This, combined with the ABC push polling this weekend, calls into question the entire editorial process at ABC. This appears to be a coordinated effort to misrepresent the news by ABC, using misleading poll questions and a memo of highly questionable authenticity to cast Republicans in the worst possible light over the Schiavo issue. It smells of another Exempt Media ideologically-based attack, just as the Killian memos formed one during the final weeks of a presidential campaign. However, in this case, a young woman’s life is at stake — apparently a fact that ABC news missed in its zeal to discredit the GOP.
UPDATE: Michelle Malkin’s new column talks more about the bias at ABC News:

ABC News did not see fit to inform either the poll takers or its viewers of the truth. Instead, it misled them — and the result was a poll response that produced — voila! — “broad public disapproval” for any government intervention to spare Terri from slowly starving to death. …
Imagine how the poll results might have turned out if ABC News had made clear to participants that Terri is not terminally ill. Not in excruciating pain. Capable of saying “Mommy” and “Help me.” And of “getting the feeling she’s falling” or getting “excited,” in her husband’s own testimony, when her head is not held properly.
Imagine how the poll results might have turned out if ABC News had informed participants that in a sworn affidavit, registered nurse Carla Sauer Iyer, who worked at the Palm Garden of Largo Convalescent Center in Largo, Fla., while Terri Schiavo was a patient there, testified: “Throughout my time at Palm Gardens, Michael Schiavo was focused on Terri’s death. Michael would say ‘When is she going to die?’ ‘Has she died yet?’ and ‘When is that bitch gonna die?'”
Now, if you were in this situation, would you want to be kept alive, or not?

Imagine a major news agency that actually reports objectively on political issue. Unfortunately contradicting John Lennon, it’s not easy even if you try.
UPDATE: This meme has almost completely fallen apart, as Power Line and In the Agora have now found:

ABC News, the original source of the story on the alleged “GOP talking points” memo now appears to be backing off the story. Blogger Josh Clayborn has been talking to ABC representatives, both on and off the record, and they are now telling him that they never meant to imply that the “talking points” memo originated with the Republicans–only that it was given to some Republican Senators. …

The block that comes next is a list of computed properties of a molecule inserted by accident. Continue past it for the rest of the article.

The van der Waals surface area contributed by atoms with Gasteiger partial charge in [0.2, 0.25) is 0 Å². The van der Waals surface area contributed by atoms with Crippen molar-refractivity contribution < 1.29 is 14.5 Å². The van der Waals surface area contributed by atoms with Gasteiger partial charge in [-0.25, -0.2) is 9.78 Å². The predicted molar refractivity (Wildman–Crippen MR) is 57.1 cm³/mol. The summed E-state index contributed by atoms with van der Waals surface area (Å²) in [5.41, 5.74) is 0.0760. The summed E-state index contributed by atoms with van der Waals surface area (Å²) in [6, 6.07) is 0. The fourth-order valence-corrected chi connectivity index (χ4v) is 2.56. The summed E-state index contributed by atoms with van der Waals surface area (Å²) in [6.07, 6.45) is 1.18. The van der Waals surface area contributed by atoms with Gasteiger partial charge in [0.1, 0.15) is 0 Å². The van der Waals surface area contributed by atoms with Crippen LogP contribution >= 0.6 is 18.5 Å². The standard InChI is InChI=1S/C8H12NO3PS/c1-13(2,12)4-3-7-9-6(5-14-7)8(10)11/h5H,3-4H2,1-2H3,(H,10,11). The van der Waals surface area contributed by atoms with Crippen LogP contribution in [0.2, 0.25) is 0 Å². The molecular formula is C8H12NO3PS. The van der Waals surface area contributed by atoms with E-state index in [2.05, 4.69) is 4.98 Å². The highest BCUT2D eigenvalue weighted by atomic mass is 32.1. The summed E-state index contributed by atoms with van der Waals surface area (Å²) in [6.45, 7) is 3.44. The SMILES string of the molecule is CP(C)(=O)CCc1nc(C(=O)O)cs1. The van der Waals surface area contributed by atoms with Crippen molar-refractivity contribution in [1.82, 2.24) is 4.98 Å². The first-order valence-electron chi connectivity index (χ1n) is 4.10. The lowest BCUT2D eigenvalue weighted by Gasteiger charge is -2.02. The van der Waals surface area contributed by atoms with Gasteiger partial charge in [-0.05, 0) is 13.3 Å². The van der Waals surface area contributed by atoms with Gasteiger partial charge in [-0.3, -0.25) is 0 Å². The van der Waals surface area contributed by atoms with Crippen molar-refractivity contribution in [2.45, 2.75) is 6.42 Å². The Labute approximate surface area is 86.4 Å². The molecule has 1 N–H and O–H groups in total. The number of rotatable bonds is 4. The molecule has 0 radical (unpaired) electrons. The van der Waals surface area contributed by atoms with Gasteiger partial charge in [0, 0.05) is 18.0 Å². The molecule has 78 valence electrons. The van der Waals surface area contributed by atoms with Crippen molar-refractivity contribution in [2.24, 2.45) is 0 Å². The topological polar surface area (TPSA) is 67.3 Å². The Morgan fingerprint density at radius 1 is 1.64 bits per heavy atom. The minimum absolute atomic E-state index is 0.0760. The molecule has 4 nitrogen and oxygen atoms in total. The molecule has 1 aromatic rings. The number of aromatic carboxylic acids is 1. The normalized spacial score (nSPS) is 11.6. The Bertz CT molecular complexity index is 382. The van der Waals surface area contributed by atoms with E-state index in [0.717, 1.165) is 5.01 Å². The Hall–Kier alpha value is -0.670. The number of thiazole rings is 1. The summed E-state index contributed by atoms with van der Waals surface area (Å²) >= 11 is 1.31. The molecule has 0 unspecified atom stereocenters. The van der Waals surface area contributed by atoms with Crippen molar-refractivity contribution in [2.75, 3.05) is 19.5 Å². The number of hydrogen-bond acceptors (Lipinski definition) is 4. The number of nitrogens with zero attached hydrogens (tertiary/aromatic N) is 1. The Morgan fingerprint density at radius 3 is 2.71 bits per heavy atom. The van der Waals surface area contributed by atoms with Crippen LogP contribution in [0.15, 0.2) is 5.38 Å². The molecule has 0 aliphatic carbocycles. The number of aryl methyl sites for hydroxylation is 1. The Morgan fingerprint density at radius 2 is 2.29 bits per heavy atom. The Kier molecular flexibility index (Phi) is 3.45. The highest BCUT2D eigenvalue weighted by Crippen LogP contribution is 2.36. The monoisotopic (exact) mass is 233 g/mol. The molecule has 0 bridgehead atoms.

ABC’s current position, as reported by Josh, makes little sense, as their coverage certainly did say that this was a Republican memo. (ABC’s website described the memo as containing “GOP talking points.”) But the fact that they are now backing off suggests that in reality, they have no idea where the memo came from.

Power Line has more; keep scrolling.

Iraqi Victims Of UNSCAM Pay For Benon Sevan’s Lawyers

The United Nations has paid the attorney’s fees for Benon Sevan, who headed up the corrupt Oil-For-Food program that stuffed billions into the pockets of Saddam Hussein at the expense of the Iraqi citizens Sevan was supposed to help. In fact, as the UN itself acknowledges, the money for Sevan’s fees came from the UN management percentage of the oil deals themselves:

The United Nations agreed to reimburse Benon Sevan, the suspended head of the U.N. Oil-for-Food program in Iraq, for legal fees he incurred during an investigation into allegations of fraud in the operation, a U.N. official said Tuesday.
Payment for Sevan’s legal fees was to come out of the account containing the 2.2 percent of Iraqi oil revenues from the $64 billion program earmarked for its administration, U.N. spokesman Fred Eckhard said.
Sevan’s fees are to be reimbursed with Iraqi oil funds set aside to help administer the program. That means Iraq oil money would essentially pay for Sevan to defend himself against charges that he bilked the program.

Does anyone at Turtle Bay ever consider the fact that the Iraqis might not appreciate the money from their oil paying to defend the man who pocketed their money and allowed Saddam to starve them? We aren’t talking about ordinary graft here. UNSCAM’s sheer unbelievable scope allowed Saddam to retain an iron grip on power by redirecting the funds that should have bought food and medicine to Saddam and the men who supported him. Instead of weakening Saddam, the massive corruption solidified his power base and made him unassailable from within.
Benon Sevan and the OFF acted as Saddam’s underwriter in the final decade of his tyranny. Now Iraqi oil money pays for his defense. It’s outrageous, but it’s hardly surprising from the tone-deaf Kofi Annan regime at the UN.